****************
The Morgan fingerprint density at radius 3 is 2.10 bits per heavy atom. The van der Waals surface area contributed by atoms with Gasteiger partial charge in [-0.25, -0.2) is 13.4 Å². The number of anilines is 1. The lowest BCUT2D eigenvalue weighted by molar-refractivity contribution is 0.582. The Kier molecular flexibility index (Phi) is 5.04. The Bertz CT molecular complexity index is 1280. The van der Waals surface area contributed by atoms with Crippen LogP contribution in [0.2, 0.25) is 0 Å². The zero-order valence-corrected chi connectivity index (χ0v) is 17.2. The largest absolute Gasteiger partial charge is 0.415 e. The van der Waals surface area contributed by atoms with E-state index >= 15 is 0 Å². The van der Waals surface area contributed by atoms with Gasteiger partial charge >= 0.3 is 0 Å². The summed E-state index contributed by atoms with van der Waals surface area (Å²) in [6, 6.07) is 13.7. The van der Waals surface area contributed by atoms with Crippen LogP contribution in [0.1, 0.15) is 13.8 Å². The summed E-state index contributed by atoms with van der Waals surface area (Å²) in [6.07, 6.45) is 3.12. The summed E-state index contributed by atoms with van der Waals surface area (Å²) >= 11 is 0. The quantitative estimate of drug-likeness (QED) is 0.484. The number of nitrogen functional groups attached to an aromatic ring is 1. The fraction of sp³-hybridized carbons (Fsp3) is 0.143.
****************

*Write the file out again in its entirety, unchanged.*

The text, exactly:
The Morgan fingerprint density at radius 3 is 2.10 bits per heavy atom. The van der Waals surface area contributed by atoms with Gasteiger partial charge in [-0.25, -0.2) is 13.4 Å². The number of anilines is 1. The lowest BCUT2D eigenvalue weighted by molar-refractivity contribution is 0.582. The Kier molecular flexibility index (Phi) is 5.04. The Bertz CT molecular complexity index is 1280. The van der Waals surface area contributed by atoms with Crippen LogP contribution in [0.2, 0.25) is 0 Å². The zero-order valence-corrected chi connectivity index (χ0v) is 17.2. The largest absolute Gasteiger partial charge is 0.415 e. The van der Waals surface area contributed by atoms with E-state index >= 15 is 0 Å². The van der Waals surface area contributed by atoms with Gasteiger partial charge >= 0.3 is 0 Å². The summed E-state index contributed by atoms with van der Waals surface area (Å²) in [6, 6.07) is 13.7. The van der Waals surface area contributed by atoms with Crippen LogP contribution in [0.1, 0.15) is 13.8 Å². The summed E-state index contributed by atoms with van der Waals surface area (Å²) in [6.07, 6.45) is 3.12. The summed E-state index contributed by atoms with van der Waals surface area (Å²) >= 11 is 0. The quantitative estimate of drug-likeness (QED) is 0.484. The number of nitrogen functional groups attached to an aromatic ring is 1. The fraction of sp³-hybridized carbons (Fsp3) is 0.143.